Why Real Life Experience Matters

July 2, 2016

I remember once reading an article exposing various experts who had appeared on Oprah as having failed in the particular area they were advising in — the personal finance expert claiming bankruptcy and so on. Though it was years ago now, I clearly remember clearly the icky way it made me feel — it was like watching a race car driver getting into a car accident and delighting in the irony of it instead of feeling the compassion we would have felt for someone else in the same situation. I think what I understand now was that this icky sense of voyeurism was so shame based. I’ve never seen the appeal in shaming another person — to me it’s a lose lose situation.

And yet there is another really icky layer beyond that. How does failing in an area prevent someone from having expertise in that area? That’s a pretty big assumption to make, and while I disagree with it, it is rational in a very simplistic way. I tend to get lost easier, so maybe I’m not the best person to be teaching an orienteering course. That’s fair. It could quickly turn into a survival course after we all get lost in the woods together with no chance of escape. I wouldn’t blame them for eating me first if it came to that — after all I wasn’t responsible for my group, and my significant booty could provide much needed sustenance to many.

Hypothetical cannibalism aside, let’s say that instead I choose to teach a course called “Practical Navigation for People Prone to Getting Lost”. Now I’ve taken what could have been a liability and turned it into a strength, precisely by sharing my struggles. I can share what I’ve learned through experience and education to help others like me be better at something that we both struggle with. Win-win! If we get lost together, it’s an opportunity to use our skills. In this scenario, me and my butt get to live another day, which I appreciate.

Let me share a personal experience, in the interest of being a Walk My Talk kind of person. When I decided to go to therapy, which I felt a lot of shame around that decision- of the “I should really be able to figure this shit out on my own since this is what I do” variety (more about ‘should’ in an upcoming post!). In our first meeting, my therapist told me “As a part of my training, I was required to go through therapy myself”. I was surprised at what a huge impact this had on me. I instantly more respect I had for her, and how much more connection I felt. She knew what it was like to sit where I was sitting! That sold me — yes I had gone to our first session, but I got myself there by pushing through a lot of internal resistance and fear. In fact, I had someone drive me there so it was harder for me to bail at the last minute. True story! It was much, much easier to go once I felt that she knew what it was like to be in my shoes.

Furthermore, knowing what it is like to be in therapy has helped me immensely in my coaching practice. Just as injuring my back, struggling with my weight and having an existential life crisis (more accurately crises) have helped me be more compassionate, patient, practical and so on. When I talk about the importance of positive self talk, for example, it’s because I know firsthand why it’s such an important skill to have — because I didn’t have it for so, so long. And I know why it’s important to be consistent and patient when developing a skill like this — because it was hard at times, and at those times it seemed like I couldn’t make the change, but when I finally started to feel my internal dialogue shift, it was amazing. That stuff didn’t come from a book (note to books: I love you!) or a course (ditto courses!), but nothing beats real life experience when it comes to empathy, compassion and related to others.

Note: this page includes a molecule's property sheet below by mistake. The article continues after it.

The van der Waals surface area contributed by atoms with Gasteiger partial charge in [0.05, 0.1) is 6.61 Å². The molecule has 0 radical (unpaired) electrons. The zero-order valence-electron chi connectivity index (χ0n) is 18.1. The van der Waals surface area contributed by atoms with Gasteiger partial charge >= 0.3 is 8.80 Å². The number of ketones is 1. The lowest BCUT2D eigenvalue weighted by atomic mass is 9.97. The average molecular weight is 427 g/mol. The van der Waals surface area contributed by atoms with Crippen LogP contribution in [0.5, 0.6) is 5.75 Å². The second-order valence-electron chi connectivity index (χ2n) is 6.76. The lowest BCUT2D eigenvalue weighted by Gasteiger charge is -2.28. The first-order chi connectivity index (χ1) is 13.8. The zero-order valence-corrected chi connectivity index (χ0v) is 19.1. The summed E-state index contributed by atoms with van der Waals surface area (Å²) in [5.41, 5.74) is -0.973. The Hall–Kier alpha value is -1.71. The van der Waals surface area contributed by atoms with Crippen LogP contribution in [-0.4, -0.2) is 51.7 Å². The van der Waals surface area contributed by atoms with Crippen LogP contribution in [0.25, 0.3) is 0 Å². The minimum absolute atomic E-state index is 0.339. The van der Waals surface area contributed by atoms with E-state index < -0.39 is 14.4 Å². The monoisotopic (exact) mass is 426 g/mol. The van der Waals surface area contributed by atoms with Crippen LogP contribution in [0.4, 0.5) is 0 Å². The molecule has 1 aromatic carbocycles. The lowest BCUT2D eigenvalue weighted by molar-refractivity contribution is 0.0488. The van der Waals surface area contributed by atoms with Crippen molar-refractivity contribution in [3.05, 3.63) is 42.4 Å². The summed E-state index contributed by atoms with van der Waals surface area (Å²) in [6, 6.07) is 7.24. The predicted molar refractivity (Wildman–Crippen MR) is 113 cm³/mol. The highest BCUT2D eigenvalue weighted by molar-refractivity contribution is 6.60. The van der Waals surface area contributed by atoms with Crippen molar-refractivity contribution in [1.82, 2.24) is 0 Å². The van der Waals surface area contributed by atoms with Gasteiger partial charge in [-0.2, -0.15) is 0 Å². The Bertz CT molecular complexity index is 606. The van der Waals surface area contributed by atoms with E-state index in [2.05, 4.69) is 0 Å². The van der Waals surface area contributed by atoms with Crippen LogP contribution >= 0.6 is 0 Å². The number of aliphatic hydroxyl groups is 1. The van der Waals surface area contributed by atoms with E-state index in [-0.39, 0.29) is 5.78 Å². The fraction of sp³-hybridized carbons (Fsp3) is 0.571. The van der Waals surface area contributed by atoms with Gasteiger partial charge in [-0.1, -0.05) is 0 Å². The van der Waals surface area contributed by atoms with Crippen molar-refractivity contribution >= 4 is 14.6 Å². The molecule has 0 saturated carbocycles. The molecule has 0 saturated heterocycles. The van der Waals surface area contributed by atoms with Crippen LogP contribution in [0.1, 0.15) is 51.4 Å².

Being genuine and open enough to admit that you have fallen isn’t a liability, nor does it preclude you from being an expert. In my opinion, the opposite it true: sharing our experiences makes us stronger and therefore more likely to succeed in the future, and it helps us relate to one another. And that’s all super awesome stuff to add to expertise, in my opinion.

In coaching, clients are in a vulnerable position — they are expected to share their struggles and be open to guidance. The coach is an expert on coaching (I hope!), but not an expert on the client’s life — that’s what the client is an expert on. And there you have coaching: two human experts with different expertise melding minds and being awesome together. So why should the client be the only vulnerable person in the relationship? Real life experience matters in coaching, and that includes the falls as well as the flights. In this way, we all win, and if someone gets lost in the woods, we can be nice to them about having fallen instead of eating their butt, so to speak.

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